Alright, let’s do this.
First off, Barrel Strength would like to remind us that Richard Warman is actually an agent sent to destroy the CHRC. Meanwhile, Lee Duigon writes for The Chalcedon Foundation: Is Freedom Coming Back to Canada? First Cracks Appear in ‘Human Rights’ Machine
Second, an interesting case brewing in Quebec. From CTV: Cabbie’s dashboard items spark human rights battle:
A debate over civil liberties is brewing inside a Montreal taxi. Cab driver Arieh Perecowicz has been handed six tickets totalling $1,400 for failing to remove family photos and religious paraphernalia from his cab.
He has refused to pay any of the tickets and instead, is driving his case straight to the Human Rights Commission.
Like many cab drivers, Perecowicz spends a lot of time in his cab and keeps pictures of his family with him. The photos of his wife, daughter and son are well-secured on the dashboard and he says they are not a hazard to passengers since there is no way they could become loose.
Also on the dash are small Canadian and Israeli flags and a Remembrance Day poppy. Along with a photo of the founder of Chabad Lubavitch, a Hasidic Jewish movement, he also has two mezuzahs affixed to the car frame between the front and back doors.
Mezuzahs are tiny prayer parchments that are often posted over the door frames of Jewish homes. The prayer is said as one leaves the house in the belief it will help one return home safely.
The 65-year-old cabbie says he’s had these items in his car for almost 43 years and doesn’t know why they’re causing a problem now.
“I don’t know, I wish I knew. It’s troubling,” he told Canada AM Wednesday from Montreal.
The tickets were issued by the Bureau du taxi, Montreal’s taxi agency, which says its bylaws allow it to order the cabbie to remove the items immediately. But Perecowicz says he doesn’t understand why he should.
“The bylaw is not exactly clear; it’s quite vague. The way it is written, it says ‘no object should be left in a taxi that is not required for the cab to be in service.’ That can be interpreted into anything you want to think of,” he said.
Perecowicz argues that his cab is his workplace and plenty of other people keep personal mementoes at work. Doctors and teachers, for example, who work with members of the public every day, keep family photos in their workplaces.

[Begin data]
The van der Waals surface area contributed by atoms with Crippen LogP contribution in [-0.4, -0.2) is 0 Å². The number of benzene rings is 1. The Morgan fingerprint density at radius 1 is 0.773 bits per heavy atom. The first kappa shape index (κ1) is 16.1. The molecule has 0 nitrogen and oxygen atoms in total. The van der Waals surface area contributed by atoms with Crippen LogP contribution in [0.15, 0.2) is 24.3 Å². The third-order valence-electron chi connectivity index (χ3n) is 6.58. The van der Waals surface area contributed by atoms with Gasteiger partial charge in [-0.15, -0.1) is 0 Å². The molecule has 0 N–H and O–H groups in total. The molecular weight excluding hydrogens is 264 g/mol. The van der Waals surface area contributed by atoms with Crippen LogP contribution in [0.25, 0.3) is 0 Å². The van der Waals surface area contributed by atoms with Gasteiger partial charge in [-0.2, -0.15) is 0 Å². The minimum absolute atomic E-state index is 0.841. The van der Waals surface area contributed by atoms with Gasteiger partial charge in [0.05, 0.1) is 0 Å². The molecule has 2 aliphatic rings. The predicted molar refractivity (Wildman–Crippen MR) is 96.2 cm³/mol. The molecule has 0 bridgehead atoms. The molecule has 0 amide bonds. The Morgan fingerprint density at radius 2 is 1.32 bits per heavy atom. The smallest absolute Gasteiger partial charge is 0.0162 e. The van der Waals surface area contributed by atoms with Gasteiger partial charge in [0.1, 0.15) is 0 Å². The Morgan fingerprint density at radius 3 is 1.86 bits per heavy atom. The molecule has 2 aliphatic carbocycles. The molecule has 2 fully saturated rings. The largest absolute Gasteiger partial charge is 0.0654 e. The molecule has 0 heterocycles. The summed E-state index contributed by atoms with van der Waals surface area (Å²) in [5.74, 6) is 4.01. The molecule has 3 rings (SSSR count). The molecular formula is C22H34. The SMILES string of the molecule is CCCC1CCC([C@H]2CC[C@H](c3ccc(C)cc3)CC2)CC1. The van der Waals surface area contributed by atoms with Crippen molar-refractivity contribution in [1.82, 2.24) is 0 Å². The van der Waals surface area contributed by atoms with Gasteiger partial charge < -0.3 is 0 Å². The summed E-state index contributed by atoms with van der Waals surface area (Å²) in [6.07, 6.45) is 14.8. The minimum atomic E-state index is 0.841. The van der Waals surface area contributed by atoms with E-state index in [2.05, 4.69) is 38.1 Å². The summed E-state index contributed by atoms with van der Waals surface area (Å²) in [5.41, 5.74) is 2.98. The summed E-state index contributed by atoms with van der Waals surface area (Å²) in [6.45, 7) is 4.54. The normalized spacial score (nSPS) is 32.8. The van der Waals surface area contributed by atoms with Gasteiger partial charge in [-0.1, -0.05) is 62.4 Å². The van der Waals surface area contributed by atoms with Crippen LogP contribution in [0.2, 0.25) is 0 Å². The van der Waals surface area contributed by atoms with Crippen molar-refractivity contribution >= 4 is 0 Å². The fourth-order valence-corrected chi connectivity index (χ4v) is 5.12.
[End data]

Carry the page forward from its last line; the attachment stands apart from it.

Even the speaker in Quebec’s National Assembly keeps a religious item at his workplace – a crucifix — that is not required or necessary for his job.
Perecowicz says he has never once heard a complaint from a customer that the items in his car offended them. “This is coming directly from the city,” he says.
He wonders what sparked the first ticket back in December, 2006, but notes that it came days after he and other drivers went on television to complain that the taxi bureau was not acting to curtail unlicensed cabs.
Third, from First Perspective: Fed’s dispute human rights tribunal hearing into CFS:
By Trevor Greyeyes
The federal government is asking the courts if the Canadian Human Rights Tribunal has the right to hear the case by two First Nations organizations that the federal government is discriminating against the thousands of First Nations children in care by underfunding the agencies that are supposed to look after them.
“At its heart, this issue is about caring for the most vulnerable members of our society. Our children deserve the same care afforded to other children in Canada. We hope all parties to work together to address the inequities in the system,” said Assembly of First Nations National Chief Shawn Atleo. “We look forward to the fair and independent process offered by an independent Human Rights Tribunal, as a step towards solutions which are urgently needed.”
Monday September 14, 2009 was the first time a human rights complaint case involving discrimination by the federal government against First Nations has been filed with the Human Rights Commission.
The Assembly of First Nations (AFN) and First Nations Child and Family Caring Society (FNCFCS) filed the case more than two years ago.
The Assembly of First Nations is the national organization representing First Nations citizens in Canada.
The First Nations Child and Family Caring Society of Canada is a national non-profit organization providing services to First Nations child welfare organizations.
Since the case was first filed, the Human Rights Commission recommended mediation three times that the First Nation organizations accepted while the government refused.
During that span, a number of reports by the Auditor General of Canada (2008) and Standing Committee on Public Accounts (2009) found that the federal government is not funding First Nations child welfare agencies at the same level as provincial services resulting in inequitable services.
AFN pointed out that agencies serving the First Nation communities receive 22% less funding than their provincial counterparts.
Read the rest here.
Finally, minimum impairment versus maximum disruption; backed by human rights commissions ( scroll down ); old friends of Barbara Hall; Ezra makes a good point, despite his credentials as a Zionist criminal; nothing like a good old channelling; and what’s your reply?